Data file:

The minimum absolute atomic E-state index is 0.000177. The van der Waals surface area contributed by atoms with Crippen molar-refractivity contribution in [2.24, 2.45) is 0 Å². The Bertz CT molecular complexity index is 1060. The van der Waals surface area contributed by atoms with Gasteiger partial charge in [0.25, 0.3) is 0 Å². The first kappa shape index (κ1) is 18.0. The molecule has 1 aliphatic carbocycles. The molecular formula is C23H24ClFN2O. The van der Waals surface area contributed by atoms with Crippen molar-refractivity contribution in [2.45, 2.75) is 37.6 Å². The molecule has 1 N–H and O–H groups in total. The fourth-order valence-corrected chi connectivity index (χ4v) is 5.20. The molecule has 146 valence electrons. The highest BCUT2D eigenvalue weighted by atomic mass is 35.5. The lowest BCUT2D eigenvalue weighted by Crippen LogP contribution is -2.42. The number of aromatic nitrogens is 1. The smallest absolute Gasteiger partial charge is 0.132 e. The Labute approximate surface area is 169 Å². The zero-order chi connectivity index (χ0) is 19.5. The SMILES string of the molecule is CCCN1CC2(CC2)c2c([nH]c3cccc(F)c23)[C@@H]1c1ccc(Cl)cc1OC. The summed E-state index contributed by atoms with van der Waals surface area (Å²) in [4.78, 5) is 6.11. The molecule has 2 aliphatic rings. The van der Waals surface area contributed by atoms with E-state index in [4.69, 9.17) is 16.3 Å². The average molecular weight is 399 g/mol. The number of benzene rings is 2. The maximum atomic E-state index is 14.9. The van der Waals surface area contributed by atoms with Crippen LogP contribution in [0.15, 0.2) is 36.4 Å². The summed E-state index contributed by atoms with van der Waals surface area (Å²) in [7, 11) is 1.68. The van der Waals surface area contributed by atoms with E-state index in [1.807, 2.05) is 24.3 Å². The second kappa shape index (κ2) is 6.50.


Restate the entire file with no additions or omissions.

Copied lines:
The minimum absolute atomic E-state index is 0.000177. The van der Waals surface area contributed by atoms with Crippen molar-refractivity contribution in [2.24, 2.45) is 0 Å². The Bertz CT molecular complexity index is 1060. The van der Waals surface area contributed by atoms with Gasteiger partial charge in [0.25, 0.3) is 0 Å². The first kappa shape index (κ1) is 18.0. The molecule has 1 aliphatic carbocycles. The molecular formula is C23H24ClFN2O. The van der Waals surface area contributed by atoms with Crippen molar-refractivity contribution in [2.45, 2.75) is 37.6 Å². The molecule has 1 N–H and O–H groups in total. The fourth-order valence-corrected chi connectivity index (χ4v) is 5.20. The molecule has 146 valence electrons. The highest BCUT2D eigenvalue weighted by atomic mass is 35.5. The lowest BCUT2D eigenvalue weighted by Crippen LogP contribution is -2.42. The number of aromatic nitrogens is 1. The smallest absolute Gasteiger partial charge is 0.132 e. The Labute approximate surface area is 169 Å². The zero-order chi connectivity index (χ0) is 19.5. The SMILES string of the molecule is CCCN1CC2(CC2)c2c([nH]c3cccc(F)c23)[C@@H]1c1ccc(Cl)cc1OC. The summed E-state index contributed by atoms with van der Waals surface area (Å²) in [4.78, 5) is 6.11. The molecule has 2 aliphatic rings. The van der Waals surface area contributed by atoms with E-state index in [4.69, 9.17) is 16.3 Å². The average molecular weight is 399 g/mol. The number of benzene rings is 2. The maximum atomic E-state index is 14.9. The van der Waals surface area contributed by atoms with Crippen LogP contribution in [0.15, 0.2) is 36.4 Å². The summed E-state index contributed by atoms with van der Waals surface area (Å²) in [7, 11) is 1.68. The van der Waals surface area contributed by atoms with E-state index in [1.807, 2.05) is 24.3 Å². The second kappa shape index (κ2) is 6.50.